In anticipation of the lockdown ending
in time for us all to get sick over Christmas, I have received a two page printed letter, marked on the envelope as addressee only and confidential, which is designed to make me feel like an anti vax rat and send me off to have the flu jab. I’d love to know how many of these were sent because – gilt on the guilt – it goes on to infer that by not doing as I am told, I am wasting NHS funds. Three minutes with a sentient human would establish that the flu vaccine was contra indicated by a doctor. Much cheaper. Of course, there is the matter of who you trust – the NHS and the system in general, me, my former GP or the current practice, etc. I shall reply in due course.
As I left Waitrose on Friday, a voice said quietly, very close to my ear “You have the most wonderful hair.” The owner of the voice came unmistakably from the US 40 years ago (Philadelphia), was a teacher married to a documentary film maker, and has been ill.
We spent 10 happy minutes nattering round our masks. A Good Thing.
The autumnal corduroy wide legged trousers I bought atypically for £20 in sale have been approved of by three younger women – a neighbour who beamed and pointed approvingly, Olya an architect from Belarus, here 10 years, and a woman waiting with me for the till in the supermarket. I mention this because I have friends who are good at bargains but sadly my instinct for a bargain is psychically undeveloped.
Whereas while I wouldn’t say it is routine, it is not unusual for Wal to get £60 of shirt for £24 while Pam the Painter enters TKMaxx like Sir Galahad at the gallop.
It took years for me to realise that I was quite well served on the last day of sale because what I want, few others want anyway. I am wary of reduced prices I can’t quantify – and like many of us, I have lived too often through the false euphoria of “two (or even)three for one” – toothpaste yes, but unless something to eat is your real fave, it goes off or you get bored with the whole idea.
When we lived a life in which freedom of movement was a given (I admire spontaneity though very wary of the word normal) Ginny and I had supper roughly monthly and, both red wine drinkers, worked our way through blends from SA and named Italians, which included Primitivo – a vinous panther, not often sought because it was pricey. And recently, in giving the shelves my careful attention, I discovered the beast reduced by £3. Reader, I bought it.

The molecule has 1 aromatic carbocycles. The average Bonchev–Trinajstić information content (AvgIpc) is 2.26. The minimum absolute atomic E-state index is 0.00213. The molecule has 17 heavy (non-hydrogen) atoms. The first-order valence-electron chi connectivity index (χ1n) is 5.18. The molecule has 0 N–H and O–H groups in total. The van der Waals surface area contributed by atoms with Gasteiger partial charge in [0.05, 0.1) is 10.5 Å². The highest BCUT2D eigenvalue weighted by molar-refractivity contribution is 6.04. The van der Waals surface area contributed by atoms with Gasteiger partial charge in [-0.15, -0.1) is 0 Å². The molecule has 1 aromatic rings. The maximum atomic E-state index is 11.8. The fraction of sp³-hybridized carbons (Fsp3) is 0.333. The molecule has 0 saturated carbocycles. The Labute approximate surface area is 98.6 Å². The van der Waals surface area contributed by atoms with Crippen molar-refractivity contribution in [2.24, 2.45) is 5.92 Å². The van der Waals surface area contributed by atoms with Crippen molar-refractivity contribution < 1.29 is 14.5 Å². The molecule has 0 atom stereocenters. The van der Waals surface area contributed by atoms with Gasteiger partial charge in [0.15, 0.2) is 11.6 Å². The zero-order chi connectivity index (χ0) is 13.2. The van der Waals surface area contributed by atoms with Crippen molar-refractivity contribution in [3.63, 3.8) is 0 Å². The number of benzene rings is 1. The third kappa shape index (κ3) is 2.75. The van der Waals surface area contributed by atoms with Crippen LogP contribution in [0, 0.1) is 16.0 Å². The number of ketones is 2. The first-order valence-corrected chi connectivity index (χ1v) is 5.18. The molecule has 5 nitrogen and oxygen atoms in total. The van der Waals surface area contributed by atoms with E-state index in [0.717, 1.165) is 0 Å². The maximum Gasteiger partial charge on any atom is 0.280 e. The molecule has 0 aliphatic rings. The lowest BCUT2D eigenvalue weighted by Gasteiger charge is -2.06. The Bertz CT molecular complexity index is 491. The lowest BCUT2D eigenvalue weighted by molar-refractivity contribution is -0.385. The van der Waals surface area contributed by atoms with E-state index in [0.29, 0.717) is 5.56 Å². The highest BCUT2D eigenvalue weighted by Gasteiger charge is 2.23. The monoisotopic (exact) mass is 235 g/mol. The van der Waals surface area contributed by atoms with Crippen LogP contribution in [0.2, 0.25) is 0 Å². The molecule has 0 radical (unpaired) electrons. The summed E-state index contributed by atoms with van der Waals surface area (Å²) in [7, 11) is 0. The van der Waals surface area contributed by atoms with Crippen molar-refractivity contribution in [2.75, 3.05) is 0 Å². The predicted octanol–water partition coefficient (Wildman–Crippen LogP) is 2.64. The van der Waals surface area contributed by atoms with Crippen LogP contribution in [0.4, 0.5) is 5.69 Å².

And when I discovered the same offer 48 hours later in another branch, I bought it a second time. A Good Thing. Two inches of Primitivo is worth two thirds of a bottle of lesser stuff. I sipped it while watching the opening half hour of Cate Blanchett as Elizabeth, a production which scrambles history to the good end of emotional truth. I didn’t stay with it because I was drowsy and I thought I might sleep, also A Good Thing.
A long time ago McVitie Digestives made a marketing decision – same number of biscuits but smaller for the same price and I think I have just seen the same take for the second time. My favourite bakers (French, two shops) stock a pumpkin seed loaf of delicious durability ie in a ziplock you can keep it going for a week for toast. The bread is as good as it ever was, the price the same but the size is noticeably smaller. I looked at it, it looked at me – oh well, I thought, you can’t have everything in a world where the payback is just beginning to be visible.
It was still A Good Thing.
And then there was a good thing that was really an aesthetic investment because cheap it was not. I bought 10 bronze chrysanthemums. I know they are not everybody’s choice but they are mine. |I love the colour, the smell, perhaps even the fact that they aren’t often available … six in the living room, four in the kitchen, course work on blessing counting (107) complete.